What you should know about backup real estate offers

Sellers should think twice before accepting additional bids

By Inman News Feed
Add Comment Add Comment | Comments: 0 | Posted Oct. 31, 2011

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Sellers should think twice before accepting additional bids

Dian Hymer
Inman News™

Buyers who lose out in a multiple-offer competition or who make an offer a little too late may be offered the opportunity to be in a backup position. A backup offer is one that's accepted subject to the collapse of an already accepted offer.

The seller can accept multiple backup offers, in which case they are ranked: backup offer No. 1, backup offer No. 2, and so forth. It's rare in the current market for there to be more than one backup offer.

If you're offered backup position, should you accept it? Buyers are often reluctant to accept a backup offer because they feel it will strengthen the resolve of the buyers in primary position to move forward with the deal if they hit a rough patch, such as a previously unknown inspection issue. And, in fact, this can happen.

Recently, buyers went into contract to buy a home in Oakland, Calif. The sellers provided many reports and disclosures on the condition of the property. However, someone inspecting for the buyers had a different opinion about the condition of the roof, gutters and downspouts, and said it would cost an extra $13,000 to fix.

Two days after the first contract was accepted, another buyer made an offer that was accepted in backup position. The backup offer was for a higher price than the primary offer. Rather than lose the house to the backup buyers, the first buyers removed their inspection contingency despite the new information they received about the condition of the roof.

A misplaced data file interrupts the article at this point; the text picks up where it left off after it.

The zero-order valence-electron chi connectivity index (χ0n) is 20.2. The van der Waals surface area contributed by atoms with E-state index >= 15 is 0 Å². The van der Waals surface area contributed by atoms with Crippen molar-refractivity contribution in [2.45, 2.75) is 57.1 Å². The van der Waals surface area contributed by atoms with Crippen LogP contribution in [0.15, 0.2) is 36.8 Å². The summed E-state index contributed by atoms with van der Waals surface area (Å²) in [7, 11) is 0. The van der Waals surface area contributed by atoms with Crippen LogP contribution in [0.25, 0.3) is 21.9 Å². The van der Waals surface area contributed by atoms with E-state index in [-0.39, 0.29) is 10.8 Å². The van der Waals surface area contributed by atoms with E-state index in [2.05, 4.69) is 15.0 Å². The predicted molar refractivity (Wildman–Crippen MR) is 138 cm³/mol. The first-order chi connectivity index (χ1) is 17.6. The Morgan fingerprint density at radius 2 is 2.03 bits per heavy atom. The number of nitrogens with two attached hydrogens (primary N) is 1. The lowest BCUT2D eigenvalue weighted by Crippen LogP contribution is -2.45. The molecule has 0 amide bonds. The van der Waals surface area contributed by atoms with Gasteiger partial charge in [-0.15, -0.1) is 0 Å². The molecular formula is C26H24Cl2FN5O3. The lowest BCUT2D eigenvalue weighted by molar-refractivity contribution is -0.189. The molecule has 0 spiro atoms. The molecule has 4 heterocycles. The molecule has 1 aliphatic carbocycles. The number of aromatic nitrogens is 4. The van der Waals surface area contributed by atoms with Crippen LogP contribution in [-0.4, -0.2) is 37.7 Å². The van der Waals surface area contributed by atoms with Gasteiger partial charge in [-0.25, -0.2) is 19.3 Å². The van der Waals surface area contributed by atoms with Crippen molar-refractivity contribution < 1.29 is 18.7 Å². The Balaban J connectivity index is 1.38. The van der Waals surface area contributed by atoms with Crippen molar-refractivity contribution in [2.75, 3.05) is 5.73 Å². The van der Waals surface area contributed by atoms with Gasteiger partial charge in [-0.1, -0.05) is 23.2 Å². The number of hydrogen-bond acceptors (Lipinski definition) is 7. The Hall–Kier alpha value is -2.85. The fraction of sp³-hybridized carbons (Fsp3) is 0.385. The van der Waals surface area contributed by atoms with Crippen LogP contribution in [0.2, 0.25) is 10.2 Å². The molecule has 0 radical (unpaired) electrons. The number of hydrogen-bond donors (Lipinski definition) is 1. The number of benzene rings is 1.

Some buyers fear that if they accept backup position they will halt their search effort until they know for sure that they can't have the home they want. This is a factor you can control. If you accept backup position, don't slow down your quest to find a home to buy.

HOUSE HUNTING TIP: Make sure there is a provision in the backup position clause in the contract that says the buyers can withdraw at any time up until they are notified that the primary offer has collapsed and their offer has been elevated to the primary position.

It's usually worthwhile to accept a backup position because there is a high fallout rate in the current market. Just don't sit around waiting for the first deal to fall apart.

From the sellers' perspective, it's usually a good idea to counter an offer for backup position if there is more than one offer. Keep in mind that most buyers would rather be in primary position. Some won't accept backup for the reasons mentioned above, or they may have another house in mind if they don't get yours.

To entice a buyer to accept backup position, you may have to accept an offer with a lower price than the primary offer. Don't expect a buyer to accept a counteroffer from you for backup position that also includes a price increase. Make sure you tidy up the offer as if it were a primary offer. There won't be a chance to change the terms if the primary deal falls apart.

Don't accept any offer just to have a backup offer. If you have a backup offer and the first contract fails, your home goes to the backup buyer without going back on the market. This can be a benefit to both buyers and sellers. The backup buyer doesn't have to face multiple offers again, and the sellers don't have to go through the hassle of finding another buyer.

Sellers who don't like a potential backup offer because of a very low price might be better off not countering the offer for backup position.

THE CLOSING: Sellers should feel comfortable with a prospective backup offer; they may have to live with it.

Dian Hymer, a real estate broker with more than 30 years' experience, is a nationally syndicated real estate columnist and author of "House Hunting: The Take-Along Workbook for Home Buyers" and "Starting Out, The Complete Home Buyer's Guide."

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